At OAS: Carribean States Duck Committing to LGBTI Citizens' Human Rights
Tuesday, 11 June 2013 - 6:45pm
At the eleventh hour, Jamaica, Guyana, Dominica and St. Kitts-Nevis withheld their support for a resolution on sexual orientation and gender identity and expression (SOGI) just before it was successfully passed by the Organization of American States (OAS) in Antigua Guatemala on June 6th. Two CARICOM states had done so earlier during negotiations; and another four qualified their support at the last minute.
Since the first one passed in 2008, a resolution on these issues had become an annual ritual in which every Caribbean state would join at the General Assembly of the 35-member intergovernmental body that helped pioneer the idea of international human rights. The Inter American human rights system also has some of the strongest protections of any regional human rights framework for lesbian, gay, bisexual, transgender and intersex (LGBTI) persons, including a special unit of the Inter American Commission on Human Rights, overseen by Jamaican Commissioner and First Vice Chair Tracy Robinson. For the past two years, the SOGI resolution has urged states to do something about its lofty words domestically. Now this year, ten CARICOM states have flocked to attach reservations to it, some like Barbados, St. Lucia and Trinidad & Tobago without any clear substance.
“Caribbean governments are totally willing to talk about human rights, they want to give a good show on the issue, but they repeatedly prove unreliable in giving any teeth to those ‘commitments’”, said Colin Robinson, Secretary of the Caribbean Forum for Liberation and Acceptance of Genders and Sexualities (CariFLAGS), a 16-year-old indigenous LGBTI network which has recently set up offices in Castries, Kingston, Port of Spain and Santo Domingo. “The creation of Caribbean societies was founded on the persistent violation of human rights”, he said. “Post colonially, Caribbean nations ought to be among the most visionary and eager champions of human rights. But when it comes to letting our people be free to enjoy their bodies with dignity, we’re clinging to pre-Emancipation practices, and proud to remain at the bottom of the class in the Americas.”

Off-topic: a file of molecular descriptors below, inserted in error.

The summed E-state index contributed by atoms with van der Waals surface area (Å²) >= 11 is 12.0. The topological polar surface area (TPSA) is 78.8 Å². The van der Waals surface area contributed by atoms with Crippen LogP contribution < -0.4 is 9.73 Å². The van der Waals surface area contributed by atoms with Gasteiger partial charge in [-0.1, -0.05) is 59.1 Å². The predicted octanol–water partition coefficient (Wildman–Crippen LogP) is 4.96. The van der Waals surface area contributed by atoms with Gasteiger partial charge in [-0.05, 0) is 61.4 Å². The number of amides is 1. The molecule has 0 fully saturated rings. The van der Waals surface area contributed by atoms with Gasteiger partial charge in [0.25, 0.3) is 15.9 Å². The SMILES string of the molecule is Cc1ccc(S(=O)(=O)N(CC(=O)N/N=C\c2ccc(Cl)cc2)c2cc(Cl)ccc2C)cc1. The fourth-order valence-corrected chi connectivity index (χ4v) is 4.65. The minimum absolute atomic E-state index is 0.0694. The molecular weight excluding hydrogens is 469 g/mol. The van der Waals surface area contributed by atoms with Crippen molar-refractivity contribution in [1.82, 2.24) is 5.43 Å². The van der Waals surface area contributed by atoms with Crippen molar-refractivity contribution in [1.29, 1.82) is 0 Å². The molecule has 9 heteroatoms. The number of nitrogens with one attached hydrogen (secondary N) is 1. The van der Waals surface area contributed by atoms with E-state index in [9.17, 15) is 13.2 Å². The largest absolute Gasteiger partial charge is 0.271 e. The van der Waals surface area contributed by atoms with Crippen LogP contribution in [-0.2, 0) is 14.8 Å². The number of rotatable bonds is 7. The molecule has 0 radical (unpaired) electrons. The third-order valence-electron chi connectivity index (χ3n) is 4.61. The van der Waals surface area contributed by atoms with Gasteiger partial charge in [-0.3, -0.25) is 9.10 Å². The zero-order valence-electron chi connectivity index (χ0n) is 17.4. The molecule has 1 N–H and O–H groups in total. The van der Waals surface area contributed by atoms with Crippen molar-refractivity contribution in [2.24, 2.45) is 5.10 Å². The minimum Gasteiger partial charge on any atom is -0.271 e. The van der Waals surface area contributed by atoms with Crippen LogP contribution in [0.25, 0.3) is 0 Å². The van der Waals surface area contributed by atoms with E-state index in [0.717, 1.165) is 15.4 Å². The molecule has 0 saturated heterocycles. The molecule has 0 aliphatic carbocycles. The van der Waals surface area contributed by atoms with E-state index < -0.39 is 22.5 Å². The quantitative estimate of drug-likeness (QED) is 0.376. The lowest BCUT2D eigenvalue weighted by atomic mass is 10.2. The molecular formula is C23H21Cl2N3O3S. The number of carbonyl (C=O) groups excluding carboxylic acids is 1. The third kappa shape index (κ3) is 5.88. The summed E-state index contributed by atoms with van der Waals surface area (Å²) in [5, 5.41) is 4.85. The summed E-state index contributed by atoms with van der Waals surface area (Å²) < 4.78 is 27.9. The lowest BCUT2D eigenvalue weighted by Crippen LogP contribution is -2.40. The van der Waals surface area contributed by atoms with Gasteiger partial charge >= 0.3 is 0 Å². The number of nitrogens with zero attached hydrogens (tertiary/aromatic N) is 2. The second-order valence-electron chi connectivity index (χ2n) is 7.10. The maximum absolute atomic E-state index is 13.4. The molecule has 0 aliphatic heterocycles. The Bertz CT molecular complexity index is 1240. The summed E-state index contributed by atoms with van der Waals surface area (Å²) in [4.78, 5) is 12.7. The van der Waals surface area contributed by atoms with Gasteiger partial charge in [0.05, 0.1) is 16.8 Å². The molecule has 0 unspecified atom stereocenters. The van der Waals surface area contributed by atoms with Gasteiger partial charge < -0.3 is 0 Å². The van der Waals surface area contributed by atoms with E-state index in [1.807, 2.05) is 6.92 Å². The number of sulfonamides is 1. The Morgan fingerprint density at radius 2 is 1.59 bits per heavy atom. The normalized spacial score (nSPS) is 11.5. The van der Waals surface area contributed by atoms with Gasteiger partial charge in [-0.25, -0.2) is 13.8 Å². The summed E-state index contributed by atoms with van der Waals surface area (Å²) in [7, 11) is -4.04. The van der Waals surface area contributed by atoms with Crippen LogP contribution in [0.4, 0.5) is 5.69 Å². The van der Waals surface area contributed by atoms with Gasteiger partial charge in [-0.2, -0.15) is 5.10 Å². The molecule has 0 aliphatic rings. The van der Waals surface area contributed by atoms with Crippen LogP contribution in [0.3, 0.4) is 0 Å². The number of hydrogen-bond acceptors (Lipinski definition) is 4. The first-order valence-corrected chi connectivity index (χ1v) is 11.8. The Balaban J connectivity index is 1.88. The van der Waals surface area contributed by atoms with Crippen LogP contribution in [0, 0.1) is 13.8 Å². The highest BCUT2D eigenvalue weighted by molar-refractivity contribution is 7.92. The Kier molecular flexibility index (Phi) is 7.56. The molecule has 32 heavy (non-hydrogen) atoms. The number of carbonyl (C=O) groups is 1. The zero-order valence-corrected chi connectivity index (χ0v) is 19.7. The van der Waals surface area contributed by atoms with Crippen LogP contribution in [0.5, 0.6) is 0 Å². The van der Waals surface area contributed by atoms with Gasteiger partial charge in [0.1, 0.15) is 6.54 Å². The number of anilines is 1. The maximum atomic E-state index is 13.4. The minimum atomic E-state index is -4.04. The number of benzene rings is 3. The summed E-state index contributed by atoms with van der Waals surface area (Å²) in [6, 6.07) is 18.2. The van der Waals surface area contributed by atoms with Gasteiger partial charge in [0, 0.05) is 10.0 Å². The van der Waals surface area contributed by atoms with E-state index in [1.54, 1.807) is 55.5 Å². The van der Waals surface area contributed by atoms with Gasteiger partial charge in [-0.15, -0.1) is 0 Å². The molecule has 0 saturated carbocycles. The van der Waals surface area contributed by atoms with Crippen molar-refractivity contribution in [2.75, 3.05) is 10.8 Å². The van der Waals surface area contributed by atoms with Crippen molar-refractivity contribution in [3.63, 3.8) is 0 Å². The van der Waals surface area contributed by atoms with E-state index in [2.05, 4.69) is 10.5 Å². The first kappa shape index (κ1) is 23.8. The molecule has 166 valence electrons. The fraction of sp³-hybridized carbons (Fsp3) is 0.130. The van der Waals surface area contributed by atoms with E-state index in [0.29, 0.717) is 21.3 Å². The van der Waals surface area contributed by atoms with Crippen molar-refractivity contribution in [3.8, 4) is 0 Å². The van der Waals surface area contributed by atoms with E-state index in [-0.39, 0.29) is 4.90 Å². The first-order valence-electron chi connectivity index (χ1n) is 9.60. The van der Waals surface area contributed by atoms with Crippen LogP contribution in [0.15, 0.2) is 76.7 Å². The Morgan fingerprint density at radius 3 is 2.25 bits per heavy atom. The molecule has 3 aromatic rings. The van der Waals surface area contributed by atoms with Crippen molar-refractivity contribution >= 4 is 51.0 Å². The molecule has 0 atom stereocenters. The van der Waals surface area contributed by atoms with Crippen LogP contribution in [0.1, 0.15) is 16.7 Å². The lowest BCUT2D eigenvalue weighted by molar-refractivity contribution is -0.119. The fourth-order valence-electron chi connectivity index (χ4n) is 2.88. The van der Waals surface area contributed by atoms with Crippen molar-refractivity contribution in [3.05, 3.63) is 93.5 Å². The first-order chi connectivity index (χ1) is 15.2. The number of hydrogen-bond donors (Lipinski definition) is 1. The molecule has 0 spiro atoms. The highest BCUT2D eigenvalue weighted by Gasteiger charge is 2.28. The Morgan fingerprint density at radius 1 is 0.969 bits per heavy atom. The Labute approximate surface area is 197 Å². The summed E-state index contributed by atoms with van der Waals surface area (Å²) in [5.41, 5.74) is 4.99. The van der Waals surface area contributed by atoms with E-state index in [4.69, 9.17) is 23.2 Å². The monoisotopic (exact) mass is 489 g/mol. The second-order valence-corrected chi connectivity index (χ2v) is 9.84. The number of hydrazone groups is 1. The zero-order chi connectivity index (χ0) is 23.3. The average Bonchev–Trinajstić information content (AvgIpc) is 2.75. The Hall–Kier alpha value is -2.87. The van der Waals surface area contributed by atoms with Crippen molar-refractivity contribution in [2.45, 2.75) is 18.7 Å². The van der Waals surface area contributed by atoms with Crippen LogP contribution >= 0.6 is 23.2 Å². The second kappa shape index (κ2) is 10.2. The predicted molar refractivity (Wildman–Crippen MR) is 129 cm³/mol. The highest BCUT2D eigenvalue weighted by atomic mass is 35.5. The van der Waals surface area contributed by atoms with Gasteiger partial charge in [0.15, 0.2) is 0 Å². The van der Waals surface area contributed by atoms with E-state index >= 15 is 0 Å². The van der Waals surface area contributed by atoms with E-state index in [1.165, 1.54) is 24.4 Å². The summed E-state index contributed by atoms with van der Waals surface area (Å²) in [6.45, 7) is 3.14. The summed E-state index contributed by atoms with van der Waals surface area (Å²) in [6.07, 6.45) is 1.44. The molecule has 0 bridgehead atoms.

Robinson was the very last speaker during the Assembly’s June 3rd civil society dialogue with OAS Secretary General José Miguel Insulza. “Mr. Secretary General, with all due respect”, he had interrupted on behalf of his coalition, “Folks from the English-speaking Caribbean asked two very specific questions, about the criminalization of our humanity and our ability to be meaningfully included in this space and you didn’t address either. Could you please?” Members of CariFLAGS have participated for seven years in the OAS General Assembly, they had fought to ensure English-speakers got the microphone during the June 3rd dialogue, and his Guyanese colleague Zenita Nicholson of the Society Against Sexual Orientation Discrimination had asked the two questions, reminding Insulza that in the same forum the year before the group’s co-chair, Surinamese Tieneke Sumter of Women’s Way Foundation, had asked if he was aware that eleven Caribbean nations, all in the English-speaking Caribbean, violate human rights by criminalizing private same-sex intimacy. Insulza had then promised political dialogue on the issue, and the advocates wanted to know what he had done and accomplished.
The Caribbean participants also complained bitterly that the OAS has not done enough to ensure language access for non-Spanish-speaking participants in civil society processes at its annual general meeting and that its Human Rights Commission trainings are all in Spanish, issues they had also raised in a letter to the organization. More critically, the advocates including Jamaica’s J-FLAG, St. Lucia’s United and Strong and Trinidad & Tobago’s CAISO sounded three themes:
They united with people of African descent in calling on OAS member states to adopt and ratify two landmark anti-discrimination conventions focused on racism and other forms of discrimination and intolerance. In introducing the conventions, Antigua & Barbuda, which led the final drafting process, described the instruments as aspirational and ambitious opportunities for states to “review and possibly amend their current domestic legal frameworks, aligning them with protection standards that should prevail in our region”, and make real democratic promises of “justice, equality and the pursuit of happiness” by building the proverbial “current that can sweep down even the mightiest walls of resistance”. The intolerance convention addresses discrimination based on nationality, sexual orientation, gender identity and expression, religion, cultural identity, political opinions or opinions of any kind and genetic trait among others.
In a single voice with the 23-country Latin American LGBTTTI Coalition working in the OAS, the Caribbean participants criticized the weakness of human rights protection in their states, noting only two Caribbean countries have independent national human rights institutions and that, unlike the rest of the region, most Caribbean victims of human rights violations cannot take cases for adjudication to regional or international forums, the very structures needed by citizens in small, developing states with young institutions. “Sexual citizenship is a bellwether of the Caribbean’s human rights inequality”, they noted further.